Of all the luck, I worried with the rest of us for a year, finally got my first shot, and then tested positive for COVID-19 a week later.   It was March 24th.   I felt that thing in my chest, sort of like bronchitis, and went to be tested right away.  The physician’s assistant came back into the exam room dressed in a hazmat suit and said, “Oh, yeah.  You’re positive.  There’s no doubt you have COVID-19.”

My first thought was that I could beat this.  Then I thought about those few people who just get worse and worse and end up on a ventilator for weeks, and sometimes die.   Before he hurriedly scurried away from me, the PA said that there was a treatment available and that they recommend it for people of my age and weight with my medical risk factors.  I was skeptical, so I called my friend, who is in the medical field and who I know had beaten the virus.

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“What do you know about this BAM Infusion Therapy or monoclonal antibodies?”  I asked.  He said, “I know you want it and get it as soon as possible.”    He hooked me up with Dr. William Fales, who is the state medical director for the Michigan Department of Health and Human Services Division of EMA and Trauma, and also a professor of emergency medicine at the WMU Homer Stryker M.D. School of Medicine.   He told me exactly what to do, and my doctor concurred and sent the order to Capital Infectious Disease Associates in Battle Creek, a private infusion clinic.  Two days after testing positive, I had the treatment.   I’m glad I did.  I’ll never know for sure, but it might have saved my life.   At the very least, I’ve had a quick recovery and I’m back to work and talked with Dr. Fales on the WBCK Morning Show.

What is BAM Infusion or Monoclonal Antibodies Therapy?

Monoclonal antibodies are laboratory-produced proteins that act like guided missiles that target different parts of the virus. They bond with the coronavirus and prevent it from bonding with human cells.  There are currently three different authorized products.    None have the usual FDA approval but have been green-lighted for emergency use since November of 2020.

Who is NOT a good candidate for the therapy?

Dr. Fales said the treatment is not for healthy, young people, and it is not for people who are already hospitalized with COVID-19.  You have to be within 10 days of the onset of the symptoms.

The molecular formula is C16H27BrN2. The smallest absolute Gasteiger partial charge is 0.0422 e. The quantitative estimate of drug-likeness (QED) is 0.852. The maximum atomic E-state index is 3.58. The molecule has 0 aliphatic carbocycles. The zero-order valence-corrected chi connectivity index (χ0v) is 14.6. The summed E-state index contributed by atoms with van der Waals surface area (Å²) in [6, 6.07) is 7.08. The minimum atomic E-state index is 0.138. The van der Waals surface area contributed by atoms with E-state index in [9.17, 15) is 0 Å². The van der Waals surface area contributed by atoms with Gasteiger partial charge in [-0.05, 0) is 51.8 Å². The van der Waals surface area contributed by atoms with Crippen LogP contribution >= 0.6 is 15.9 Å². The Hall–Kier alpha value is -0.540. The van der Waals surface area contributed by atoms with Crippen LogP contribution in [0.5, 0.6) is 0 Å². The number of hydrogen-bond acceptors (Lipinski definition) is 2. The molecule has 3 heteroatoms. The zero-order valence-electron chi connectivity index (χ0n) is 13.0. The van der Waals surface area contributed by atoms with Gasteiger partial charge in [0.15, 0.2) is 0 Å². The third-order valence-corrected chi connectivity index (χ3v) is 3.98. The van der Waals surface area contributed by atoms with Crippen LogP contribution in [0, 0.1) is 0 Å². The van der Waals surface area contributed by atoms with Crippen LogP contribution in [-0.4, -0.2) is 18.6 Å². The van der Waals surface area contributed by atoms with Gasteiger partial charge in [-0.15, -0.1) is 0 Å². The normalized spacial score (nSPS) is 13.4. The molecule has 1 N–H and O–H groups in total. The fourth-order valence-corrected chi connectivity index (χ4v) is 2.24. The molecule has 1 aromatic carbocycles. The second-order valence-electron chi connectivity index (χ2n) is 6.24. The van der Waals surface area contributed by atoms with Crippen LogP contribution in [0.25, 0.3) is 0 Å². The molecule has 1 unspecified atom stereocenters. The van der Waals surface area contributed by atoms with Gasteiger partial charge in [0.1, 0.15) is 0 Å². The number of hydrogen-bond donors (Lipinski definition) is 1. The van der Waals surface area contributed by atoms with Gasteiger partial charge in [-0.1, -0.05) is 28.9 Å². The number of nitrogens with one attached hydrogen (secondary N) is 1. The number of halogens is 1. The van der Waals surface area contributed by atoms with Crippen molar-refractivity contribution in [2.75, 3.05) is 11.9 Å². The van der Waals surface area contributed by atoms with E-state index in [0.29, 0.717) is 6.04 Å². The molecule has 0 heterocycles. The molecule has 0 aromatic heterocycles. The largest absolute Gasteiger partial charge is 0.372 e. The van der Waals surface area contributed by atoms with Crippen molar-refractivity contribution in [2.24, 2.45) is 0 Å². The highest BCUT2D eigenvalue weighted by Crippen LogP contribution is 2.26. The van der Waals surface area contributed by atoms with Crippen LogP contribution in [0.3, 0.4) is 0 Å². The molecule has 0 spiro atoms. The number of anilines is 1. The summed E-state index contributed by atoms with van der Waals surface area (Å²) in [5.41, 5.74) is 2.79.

Who IS a candidate for the therapy?

  • You have to have at least one risk factor. So who qualifies?
  • Anyone over age 65 automatically qualifies.
  • Anyone between 55 and 65 that has high blood pressure, any heart ailment, or any kind of respiratory problems like asthma or COPD, qualify.
  • Any adult patient who is a diabetic qualifies.
  • Any adult with chronic kidney disease or who is on dialysis qualifies
  • Anyone who has an immune-suppressive condition, such as an organ transplant qualifies.
  • People on chronic steroids qualify.
  • People with auto-immune diseases or receiving immunosuppressant therapy, like chemotherapy qualify.
  • Obesity, having a body mass index above 35, is also a qualifying factor.

What do you need to do to get the therapy?

Once you’ve tested positive, ask your doctor for a referral to a clinic that performs the therapy.  Then call to schedule an appointment.

What can you expect at the therapy clinic?

Once you arrive and check in, they’ll bring you into an exam room, and start an IV with the monoclonal antibodies.  It takes 20 to 30 minutes.  After the infusion, they’ll have you stay and relax under observation in the exam room for another 40-60 minutes.   I was completely comfortable the entire time and had no side effects afterward.

What have we learned about the effectiveness of the therapy?

Dr. Fales said that people with risk factors who have received it have a 70 percent better chance of survival.

Does the therapy interfere with COVID-19 vaccinations?

Once a person has had the monoclonal antibody therapy, they need to wait 90 days before having a COVID-19 vaccination.   Dr. Fales said patients should be pretty well protected during that time, from the therapy and also the antibodies generated by the body as a result of having the virus.

 

Maybe I’m one of those people who can naturally fight off the virus, or maybe not.  I’m glad I didn’t take the risk.  Dr. Fales said that many patients with risk factors who don’t have the therapy can make it to day 10 or 12, and then take a dramatic turn for the worse.  My experience was that my lungs and throat were back to normal the day after the treatment.  I had severe muscle cramps and pains for a few more days and never had a temperature.   Other than being fatigued, I’m feeling pretty good.

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